Trust is the glue that keeps us bonded to close friends and cherished family members. Trust keeps a society from totally collapsing into chaos. Nearly every day, we have to trust complete strangers to follow societal rules to give us the right cash back when we buy something, for a bank transaction or when we stroll across the road on a green light. But the onus is on us to be armed if possible, with the right information at the right time to check that a car will not run us down, count our money change or check our information sources. We learn to trust ourselves and gain confidence by having the right information for the right situation. Or do we?
With Internet and now, social media information from blogs, Facebook and Twitter, our trust is continuously tested. I hope that sometimes we stop and reflect to question that information nugget we found in someone’s blog or via a tweet.
CEO, Matthew Harrington of Information Today, a multimedia publisher on information trends, consumer patterns and technology, notes that social media networking might alter the definition of “friend” as a reliable source of information.
There are consumers who still only trust the people they see every day as their “friends” or only a core group of friends on Facebook/another social network. There are also those who trust all of their “social networked”/casual acquaintance “friends.” With the growth/extension of casual circles and acquaintances via peer networks, it can indeed be harder for some to know whom to trust – thus diluting trust levels in “friends.” But with both groups, there are opportunities for brands. There is still a core group of influencers that can change how people trust and influence the actions of others; and consumers, whether they are close to them or not, will follow their lead.
In the area of business and news, he also felt for news about a company, there were still some staple sources were deemed “reliable”. Based on an international survey:
Question: Despite the reported drop, is trust in friends still the most trusted of all traditionally measured sources (eg broadcast news, newspapers, etc.)
Answer: Actually it is industry analyst or stock reports and articles in business magazines that held strong as the most trusted sources of information about a company.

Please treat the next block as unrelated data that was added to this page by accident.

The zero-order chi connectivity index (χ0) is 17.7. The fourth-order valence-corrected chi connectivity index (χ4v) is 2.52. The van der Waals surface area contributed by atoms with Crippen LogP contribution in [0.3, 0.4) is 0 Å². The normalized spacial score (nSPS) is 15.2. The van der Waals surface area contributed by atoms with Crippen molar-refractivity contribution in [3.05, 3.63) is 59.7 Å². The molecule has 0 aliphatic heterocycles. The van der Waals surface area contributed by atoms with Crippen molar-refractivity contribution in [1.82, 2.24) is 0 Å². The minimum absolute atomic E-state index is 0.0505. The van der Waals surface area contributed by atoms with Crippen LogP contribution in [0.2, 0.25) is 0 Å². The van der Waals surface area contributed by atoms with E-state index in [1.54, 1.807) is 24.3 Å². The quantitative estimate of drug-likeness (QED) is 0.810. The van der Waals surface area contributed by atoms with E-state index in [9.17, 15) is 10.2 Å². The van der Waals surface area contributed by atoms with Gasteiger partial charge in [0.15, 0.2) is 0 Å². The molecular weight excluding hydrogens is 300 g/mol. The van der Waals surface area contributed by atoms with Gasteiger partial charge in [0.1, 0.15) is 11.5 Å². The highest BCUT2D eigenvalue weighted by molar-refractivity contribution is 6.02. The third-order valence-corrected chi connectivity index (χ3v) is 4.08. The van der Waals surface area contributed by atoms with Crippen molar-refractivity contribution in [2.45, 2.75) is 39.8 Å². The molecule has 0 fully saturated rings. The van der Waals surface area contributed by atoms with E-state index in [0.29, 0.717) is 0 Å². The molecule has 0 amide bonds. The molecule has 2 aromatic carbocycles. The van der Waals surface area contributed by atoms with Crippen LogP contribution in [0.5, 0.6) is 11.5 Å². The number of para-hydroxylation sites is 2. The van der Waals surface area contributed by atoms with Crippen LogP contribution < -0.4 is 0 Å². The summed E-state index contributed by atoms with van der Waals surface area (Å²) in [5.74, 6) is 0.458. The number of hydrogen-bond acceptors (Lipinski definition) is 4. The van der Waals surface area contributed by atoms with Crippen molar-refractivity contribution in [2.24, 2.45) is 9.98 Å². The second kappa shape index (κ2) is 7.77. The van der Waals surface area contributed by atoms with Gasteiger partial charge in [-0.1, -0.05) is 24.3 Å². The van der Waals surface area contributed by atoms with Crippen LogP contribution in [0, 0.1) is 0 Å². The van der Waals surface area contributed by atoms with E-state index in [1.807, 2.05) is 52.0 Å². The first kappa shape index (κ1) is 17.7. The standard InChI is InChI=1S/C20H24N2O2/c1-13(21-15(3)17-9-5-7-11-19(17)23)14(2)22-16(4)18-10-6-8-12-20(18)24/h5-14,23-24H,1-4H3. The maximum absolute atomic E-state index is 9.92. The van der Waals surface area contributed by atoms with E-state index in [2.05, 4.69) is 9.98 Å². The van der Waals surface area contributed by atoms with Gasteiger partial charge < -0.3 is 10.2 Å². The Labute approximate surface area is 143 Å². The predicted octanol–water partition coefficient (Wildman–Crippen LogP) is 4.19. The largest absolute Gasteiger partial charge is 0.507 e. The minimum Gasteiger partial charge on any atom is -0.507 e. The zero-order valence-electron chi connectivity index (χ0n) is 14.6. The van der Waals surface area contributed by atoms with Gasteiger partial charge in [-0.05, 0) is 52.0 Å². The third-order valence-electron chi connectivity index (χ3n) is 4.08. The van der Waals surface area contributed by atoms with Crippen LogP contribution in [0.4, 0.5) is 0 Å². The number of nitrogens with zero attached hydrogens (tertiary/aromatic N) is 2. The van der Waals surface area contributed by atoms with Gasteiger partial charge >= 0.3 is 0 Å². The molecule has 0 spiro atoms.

When considering how credible each of the following is as a source of information about a company, the 20-country global total results for ages 25-64 are as follows:
- Stock or industry analyst reports is #1 with 49%
- Articles in business magazines is #2 with 44%
- Conversations with company employees is #3 with 41%
- News coverage on the radio is #4 with 38%
Notice that the survey results do not include a company’s website with equal ranking as other sources. But of course, a company website has some of the same published information sources such as stock or analyst reports.
The article does not note the number of people in the survey. U.S. results yield similar percentage breakdowns.
Information overload – Personal Privacy
Nowadays what has clouded our trust, is information overload and our sense of personal privacy. Now with social media networking barn doors flung open, the definition of personal privacy is challenged with group-sharing, even verging on voyeurism in extreme cases, about our opinions, personal details and even about our own cherished in-person relationships –with strangers whom we have never met yet.
They feel someone has invaded their privacy. They believe their personal information will be misused. In a democratic society, if we cannot trust like Statistics Canada, an expert national government agency in statistical analysis and data handling, then who else can we trust? Could some of these complaining folks be the same people flaunting their personal love life and bodies on their blog, facebook or web site? I wonder.